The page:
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'Dangerous' Irene lashes Bahamas, aims at US coast
by Staff Writers
Freeport, Bahamas (AFP) Aug 24, 2011

Hurricane Irene pounded the Bahamas Wednesday with winds of 120 miles (195 kilometers) an hour and churned up heavy seas as it barreled along a path toward the populous US east coast.

The storm became a major category three hurricane, fueled by warm waters in the Atlantic, and spread over a wide area as it swirled over the sprawling archipelago of the Bahamas, picking up intensity.

US satellite images showed Irene churned past the Dominican Republic and meteorologists said its tropical force winds extended out some 230 miles (370 kilometers).

The US National Hurricane Center in Miami said Irene, the first hurricane of the Atlantic storm season, was expected to become a category four storm with winds of 135 miles (217 kilometers) per hour.

It said the eye of the "dangerous" storm was moving between Rum Cay and Long Island in the Bahamas, in an update at 0001 GMT (Thursday).

"My husband already started getting the shutters together, and we're also packing to get out," said Edna Smith, whose house in Holmes Rock, Grand Bahama, was flooded in the last hurricanes in 2004 and 2005. "We're not staying there. We're probably going to a shelter."

Deborah Rolle rushed to load groceries in the back of her car in Freeport after making last-minute purchases.

"I'm trying to get a jump-start on things, getting everything prepared," she said.

The path of the storm raised concerns along the US east coast, and US officials were closely watching for shifts in its track.

US forecasters said they expected the eye to come close to Cape Hatteras, North Carolina early Saturday, then continue north over water toward the eastern edge of New York's Long Island on Sunday.

Authorities began evacuating tourists from the North Carolinas popular Outer Banks beach resort early Wednesday and have ordered a mandatory evacuation of the Ocracoke and Hatteras barrier islands.

"This could be a very large storm storm, so we are taking it very seriously," said Governor Bev Perdue.

Bill Read, director of NHC, said the track remains uncertain but that "the exact center of the storm may stay close to the coast on Saturday and perhaps become a big threat to New England and Long Island."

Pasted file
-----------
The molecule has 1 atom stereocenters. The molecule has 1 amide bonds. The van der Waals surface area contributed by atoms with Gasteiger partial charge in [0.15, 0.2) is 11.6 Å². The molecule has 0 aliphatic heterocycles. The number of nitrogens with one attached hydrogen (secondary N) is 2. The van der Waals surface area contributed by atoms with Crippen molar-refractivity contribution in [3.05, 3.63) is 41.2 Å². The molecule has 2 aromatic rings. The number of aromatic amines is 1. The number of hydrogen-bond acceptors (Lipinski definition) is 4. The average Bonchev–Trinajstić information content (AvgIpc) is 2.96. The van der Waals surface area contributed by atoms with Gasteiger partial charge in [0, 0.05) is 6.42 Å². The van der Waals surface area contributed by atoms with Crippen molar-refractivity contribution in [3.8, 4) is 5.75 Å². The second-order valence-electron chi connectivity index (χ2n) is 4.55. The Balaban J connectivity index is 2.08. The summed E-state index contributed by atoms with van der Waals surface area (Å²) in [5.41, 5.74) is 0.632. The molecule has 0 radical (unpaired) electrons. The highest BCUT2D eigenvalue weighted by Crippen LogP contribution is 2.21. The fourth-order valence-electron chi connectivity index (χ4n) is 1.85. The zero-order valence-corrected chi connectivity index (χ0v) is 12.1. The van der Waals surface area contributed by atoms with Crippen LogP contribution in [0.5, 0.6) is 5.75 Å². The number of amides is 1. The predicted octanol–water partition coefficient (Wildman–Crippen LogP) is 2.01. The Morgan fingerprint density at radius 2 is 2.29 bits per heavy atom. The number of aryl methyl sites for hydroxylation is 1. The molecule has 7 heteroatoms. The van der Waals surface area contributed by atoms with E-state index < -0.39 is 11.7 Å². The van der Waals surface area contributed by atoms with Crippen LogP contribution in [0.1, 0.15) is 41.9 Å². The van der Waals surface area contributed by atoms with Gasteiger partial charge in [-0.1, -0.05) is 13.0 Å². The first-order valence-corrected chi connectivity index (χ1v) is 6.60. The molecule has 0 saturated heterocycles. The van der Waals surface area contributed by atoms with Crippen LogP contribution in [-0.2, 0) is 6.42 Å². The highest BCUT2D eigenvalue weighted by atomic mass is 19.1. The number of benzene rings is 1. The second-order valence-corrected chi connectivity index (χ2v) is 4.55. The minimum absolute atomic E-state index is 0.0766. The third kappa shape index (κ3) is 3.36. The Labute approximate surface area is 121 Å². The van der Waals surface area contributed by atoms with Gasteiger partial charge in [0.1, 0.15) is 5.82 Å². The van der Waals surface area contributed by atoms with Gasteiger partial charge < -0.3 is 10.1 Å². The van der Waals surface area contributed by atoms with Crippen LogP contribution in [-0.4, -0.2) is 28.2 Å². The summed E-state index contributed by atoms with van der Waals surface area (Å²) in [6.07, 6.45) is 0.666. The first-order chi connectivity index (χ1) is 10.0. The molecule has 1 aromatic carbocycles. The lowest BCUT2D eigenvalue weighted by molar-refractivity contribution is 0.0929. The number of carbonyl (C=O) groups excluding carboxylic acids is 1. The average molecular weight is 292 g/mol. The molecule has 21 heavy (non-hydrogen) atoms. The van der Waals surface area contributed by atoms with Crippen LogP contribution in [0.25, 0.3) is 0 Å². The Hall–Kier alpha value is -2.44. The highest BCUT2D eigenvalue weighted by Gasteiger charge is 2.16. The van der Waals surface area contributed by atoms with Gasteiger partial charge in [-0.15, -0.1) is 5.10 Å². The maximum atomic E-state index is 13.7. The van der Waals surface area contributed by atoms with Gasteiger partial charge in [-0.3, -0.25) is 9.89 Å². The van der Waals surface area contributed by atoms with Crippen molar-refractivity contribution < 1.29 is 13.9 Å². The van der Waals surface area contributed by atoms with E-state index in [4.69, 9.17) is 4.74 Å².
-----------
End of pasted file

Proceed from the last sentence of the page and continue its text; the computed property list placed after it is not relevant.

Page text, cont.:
He said the storm had become "very well organized overnight" and was growing in size.

"It is in the warmest water and a favorable environment so it could actually get stronger," he told reporters in a conference call.

The NHC said that "interests in eastern North Carolina and the mid-Atlantic states should monitor the progress of Irene."

Craig Fugate, the head of the US Federal Emergency Management Agency, said emergency personnel were preparing from impact from the Carolinas to New England.

"This is going to be a big storm. Just because it hits one area doesn't mean its not going to cause damage further up the coast," he said.

"The most important thing for people to do right now is to listen to and follow the instructions of their local officials. If you are told to evacuate, evacuate."

Up to 12 inches (30 centimeters) of rainfall were expected in parts of Bahamas and Turks and Caicos, with a "dangerous" storm surge up to 11 feet (3.3 meters) on some islands.

Airports and businesses closed Wednesday in the Turks and Caicos, where officials said high winds toppled power lines and spread debris in city streets.

White House spokesman Josh Earnest said that President Barack Obama had been briefed on Wednesday on the hurricane during his vacation in Martha's Vineyard, Massachusetts, which coincidentally could be on or near the storm path in a few days.

He said officials "are looking at the very detailed logistical effort to ensure that we're going to have the proper resources pre-deployed."

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Irene upgraded to category three hurricane: NHC
Grand Bahama, Bahamas (AFP) Aug 24, 2011 - Hurricane Irene intensified to category three status Wednesday as it bore down on the Bahamas on a path that could see it slam into the US mainland, US forecasters said.

At 1200 GMT, Irene was packing winds of 185 kilometers (110 miles) per hour and was located about 85 kilometers (55 miles) southeast of Acklins Island, Bahamas, where authorities braced for its imminent arrival, the National Hurricane Center said.

"Irene becomes a category three hurricane," the center said. "Eye headed for the Crooked and Acklins Islands."

The upgrade made Irene, the first hurricane of the Atlantic storm season, a major hurricane.

"Data from an air force reserve hurricane hunter aircraft indicate that the maximum sustained winds have increased to near 115 miles per hour (185 kilometers per hour) with higher gusts," it said.

The hurricane is on a track to curve up the eastern seaboard of the United States, possibly making landfall in the Carolinas on Saturday, but also on a track that could sweep by Washington, New York and Boston.

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Hurricane Irene threatens islands, US east coast
Grand Bahama, Bahamas (AFP) Aug 23, 2011
Hurricane Irene bore down on the Bahamas Tuesday as a category one storm, churning on a track that could see it slam the US mainland later in the week. Forecasters who downgraded Irene, now packing winds of 90 miles (150 kilometers) per hour, said it could still become a major hurricane by Wednesday as it swirls past a series of islands toward the US east coast. At 0000 GMT, Irene was ce ... read more

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